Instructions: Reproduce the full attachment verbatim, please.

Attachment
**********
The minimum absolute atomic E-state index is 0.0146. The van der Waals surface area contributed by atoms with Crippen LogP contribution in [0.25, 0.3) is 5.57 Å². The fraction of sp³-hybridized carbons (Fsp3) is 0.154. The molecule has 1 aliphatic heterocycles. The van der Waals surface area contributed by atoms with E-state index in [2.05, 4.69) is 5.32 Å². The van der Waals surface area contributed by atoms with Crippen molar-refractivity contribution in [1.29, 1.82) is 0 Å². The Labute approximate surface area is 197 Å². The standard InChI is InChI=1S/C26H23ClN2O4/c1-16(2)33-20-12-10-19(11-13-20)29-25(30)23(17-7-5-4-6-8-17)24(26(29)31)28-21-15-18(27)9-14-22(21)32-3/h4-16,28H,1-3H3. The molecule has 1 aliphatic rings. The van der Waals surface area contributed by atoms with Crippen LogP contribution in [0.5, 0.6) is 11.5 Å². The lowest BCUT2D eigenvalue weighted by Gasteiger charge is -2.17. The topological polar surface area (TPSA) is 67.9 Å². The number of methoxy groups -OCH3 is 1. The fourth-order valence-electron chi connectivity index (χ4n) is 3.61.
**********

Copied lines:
The minimum absolute atomic E-state index is 0.0146. The van der Waals surface area contributed by atoms with Crippen LogP contribution in [0.25, 0.3) is 5.57 Å². The fraction of sp³-hybridized carbons (Fsp3) is 0.154. The molecule has 1 aliphatic heterocycles. The van der Waals surface area contributed by atoms with E-state index in [2.05, 4.69) is 5.32 Å². The van der Waals surface area contributed by atoms with Crippen molar-refractivity contribution in [1.29, 1.82) is 0 Å². The Labute approximate surface area is 197 Å². The standard InChI is InChI=1S/C26H23ClN2O4/c1-16(2)33-20-12-10-19(11-13-20)29-25(30)23(17-7-5-4-6-8-17)24(26(29)31)28-21-15-18(27)9-14-22(21)32-3/h4-16,28H,1-3H3. The molecule has 1 aliphatic rings. The van der Waals surface area contributed by atoms with Crippen LogP contribution in [0.5, 0.6) is 11.5 Å². The lowest BCUT2D eigenvalue weighted by Gasteiger charge is -2.17. The topological polar surface area (TPSA) is 67.9 Å². The number of methoxy groups -OCH3 is 1. The fourth-order valence-electron chi connectivity index (χ4n) is 3.61.